Let me summarize in a few words what follows: the Digital China New Type Infrastructure (NTI) Satellite Internet subcategory is moving at a pace that seems to match any of the other prioritized NTI digital technologies, and Ukraine may be giving the program a bump. As you’ll see, China is seeking an independent satellite internet design, supported by a domestic industrial supply chain, and likely lifted by the full scope of China’s S&T capabilities (military-civil fusion).

However, unlike some of the other NTI categories and sub-categories, this one has been well covered in English language media over past months, both in Western outlets (see for instance here and here) and PRC outlets (see for instance here and here). There is an exception to the media coverage however. I haven’t noticed Jiutian MSI before in this NTI sub-category, but I should have.

Here’s part of what happened this week in the world of Chinese satellite internet, a Digital China NTI sub-category:

On April 24th (China Space Day), the Beijing-based Chinese aerospace technology firm Jiutian MSI (also known as COMMSAT) released “Who Can Pluck the Stars from the Sky: 2021 Research Report on the China Satellite Internet Industry and (Its) Users” at the inaugural “Zhongguancun Commercial Space Conference (中关村商业航天大会)” in Beijing. The main title of the research report is derived from the Tang dynasty poem “Overnight Stay in a Mountain Temple” by Li Bai. Although it doesn’t add much to the overall focus of this blog, the poem itself is stunning, and it does provide some sense of Jiutian MSI, so I decided to provide a full translation:

The tower is tall enough for me, 危楼高百尺,

To pluck the stars from the sky. 手可摘星辰。

At its top I dare not speak, 不敢高声语,

Lest I alarm the immortals. 恐惊天上人。

Li Bai, Overnight Stay in a Mountain Temple 李白, 夜宿山寺 (Translation by 英语翻译古诗: 夜宿山寺)

I should add that in classical Chinese mythology (late Tang dynasty), Jiutian Xuannü (九天玄女) was the goddess of war, sex, and longevity. The same “Jiutian” as Jiutian MSI. Earlier Chinese mythology posited nine layers of heaven (jiutian 九天) with the ninth layer (jiu 九) being the highest. And, of course, this brings us to Sun Tzu. In the Art of War: “A good defender hides under the nine places, and a good attacker moves above the nine heavens.”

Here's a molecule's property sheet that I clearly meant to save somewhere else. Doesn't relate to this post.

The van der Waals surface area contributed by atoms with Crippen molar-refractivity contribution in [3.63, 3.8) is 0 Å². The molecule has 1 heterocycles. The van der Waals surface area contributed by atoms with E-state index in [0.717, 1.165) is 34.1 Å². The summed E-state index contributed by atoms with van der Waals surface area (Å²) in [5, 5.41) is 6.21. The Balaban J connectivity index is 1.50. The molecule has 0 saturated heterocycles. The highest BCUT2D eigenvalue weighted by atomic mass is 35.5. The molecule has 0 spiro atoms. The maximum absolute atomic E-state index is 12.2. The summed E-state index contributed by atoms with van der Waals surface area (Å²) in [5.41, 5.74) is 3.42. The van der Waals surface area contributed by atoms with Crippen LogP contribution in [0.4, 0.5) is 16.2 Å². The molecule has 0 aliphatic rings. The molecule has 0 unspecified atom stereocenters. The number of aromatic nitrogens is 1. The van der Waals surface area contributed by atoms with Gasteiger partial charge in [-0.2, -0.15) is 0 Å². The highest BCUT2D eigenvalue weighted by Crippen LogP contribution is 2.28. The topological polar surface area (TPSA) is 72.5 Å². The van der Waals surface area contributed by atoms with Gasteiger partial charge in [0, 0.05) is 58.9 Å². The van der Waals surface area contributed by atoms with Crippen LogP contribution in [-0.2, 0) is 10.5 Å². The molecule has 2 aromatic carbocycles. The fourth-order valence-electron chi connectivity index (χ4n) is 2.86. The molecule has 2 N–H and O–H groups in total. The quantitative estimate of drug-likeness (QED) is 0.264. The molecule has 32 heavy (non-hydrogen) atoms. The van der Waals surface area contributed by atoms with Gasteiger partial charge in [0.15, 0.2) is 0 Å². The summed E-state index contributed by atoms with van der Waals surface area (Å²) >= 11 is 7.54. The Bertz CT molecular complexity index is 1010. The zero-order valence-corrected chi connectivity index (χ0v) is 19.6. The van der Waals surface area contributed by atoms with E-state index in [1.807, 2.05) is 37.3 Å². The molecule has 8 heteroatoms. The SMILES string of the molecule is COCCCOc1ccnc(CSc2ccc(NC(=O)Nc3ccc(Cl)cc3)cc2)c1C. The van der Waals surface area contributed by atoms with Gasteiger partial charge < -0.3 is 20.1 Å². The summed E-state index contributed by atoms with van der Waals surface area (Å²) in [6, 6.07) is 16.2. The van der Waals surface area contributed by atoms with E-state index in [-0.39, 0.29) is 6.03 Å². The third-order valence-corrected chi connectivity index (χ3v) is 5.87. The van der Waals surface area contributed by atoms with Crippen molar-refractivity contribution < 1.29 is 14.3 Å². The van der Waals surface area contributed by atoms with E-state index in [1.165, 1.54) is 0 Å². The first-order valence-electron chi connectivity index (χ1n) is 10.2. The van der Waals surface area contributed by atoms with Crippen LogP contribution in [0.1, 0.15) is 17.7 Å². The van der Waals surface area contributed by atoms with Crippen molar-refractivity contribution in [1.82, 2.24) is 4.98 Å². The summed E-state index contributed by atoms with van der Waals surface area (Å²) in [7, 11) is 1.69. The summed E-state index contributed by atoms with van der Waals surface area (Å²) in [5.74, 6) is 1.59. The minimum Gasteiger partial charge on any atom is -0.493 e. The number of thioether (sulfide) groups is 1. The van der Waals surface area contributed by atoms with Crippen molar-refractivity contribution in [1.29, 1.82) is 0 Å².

I think we begin to have a sense of Xie Tao (谢涛), the Jiutian MSA founder, who you’ll meet below.

OK, now back to the research report. It was co-written by three organizations: (1) Jiutian MSI (九天微星科技发展有限公司); (2) the Institute of New Manufacturing (新制造研究院), subordinate to the Chinese Academy of Sciences (CAS) China Institute for Innovation & Development Strategy (CIIDS; 国家创新与发展战略研究会新制造研究院; and (3) the Beijing-based aerospace firm Hwa Create (华力创通). Among the three, Jiutian MSI has a particularly interesting record.

Jiutian MSI, which has publicly expressed its desire to model itself after Huawei as core supplier, has ties to China’s defense aerospace industry (so potentially another military-civil fusion marker for Digital China), has developed remote sensing microsatellites for Saudi Arabia, and is also involved in the structural and aerodynamic design of UAVs and their flight and ground control systems. All interesting, but where Jiutian MSI really stands out is as a key participant in Digital China’s New Type Infrastructure (Information Infrastructure/Communications Networks) Satellite Internet subcategory.